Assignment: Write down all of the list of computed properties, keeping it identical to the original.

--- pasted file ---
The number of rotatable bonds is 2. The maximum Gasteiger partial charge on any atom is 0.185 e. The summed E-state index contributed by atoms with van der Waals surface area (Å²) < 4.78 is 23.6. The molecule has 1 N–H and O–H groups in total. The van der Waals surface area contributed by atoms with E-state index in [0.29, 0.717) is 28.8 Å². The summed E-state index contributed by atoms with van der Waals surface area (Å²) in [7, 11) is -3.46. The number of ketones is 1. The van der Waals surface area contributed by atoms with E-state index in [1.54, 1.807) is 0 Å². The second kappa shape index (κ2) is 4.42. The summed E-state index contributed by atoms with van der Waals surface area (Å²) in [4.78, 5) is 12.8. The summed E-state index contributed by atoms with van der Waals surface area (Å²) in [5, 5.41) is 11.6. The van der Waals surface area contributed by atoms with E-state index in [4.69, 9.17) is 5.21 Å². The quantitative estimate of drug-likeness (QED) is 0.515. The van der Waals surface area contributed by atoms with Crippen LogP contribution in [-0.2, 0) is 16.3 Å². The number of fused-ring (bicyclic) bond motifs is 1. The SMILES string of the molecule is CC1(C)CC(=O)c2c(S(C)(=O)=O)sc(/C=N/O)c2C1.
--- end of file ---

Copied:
The number of rotatable bonds is 2. The maximum Gasteiger partial charge on any atom is 0.185 e. The summed E-state index contributed by atoms with van der Waals surface area (Å²) < 4.78 is 23.6. The molecule has 1 N–H and O–H groups in total. The van der Waals surface area contributed by atoms with E-state index in [0.29, 0.717) is 28.8 Å². The summed E-state index contributed by atoms with van der Waals surface area (Å²) in [7, 11) is -3.46. The number of ketones is 1. The van der Waals surface area contributed by atoms with E-state index in [1.54, 1.807) is 0 Å². The second kappa shape index (κ2) is 4.42. The summed E-state index contributed by atoms with van der Waals surface area (Å²) in [4.78, 5) is 12.8. The summed E-state index contributed by atoms with van der Waals surface area (Å²) in [5, 5.41) is 11.6. The van der Waals surface area contributed by atoms with E-state index in [4.69, 9.17) is 5.21 Å². The quantitative estimate of drug-likeness (QED) is 0.515. The van der Waals surface area contributed by atoms with Crippen LogP contribution in [-0.2, 0) is 16.3 Å². The number of fused-ring (bicyclic) bond motifs is 1. The SMILES string of the molecule is CC1(C)CC(=O)c2c(S(C)(=O)=O)sc(/C=N/O)c2C1.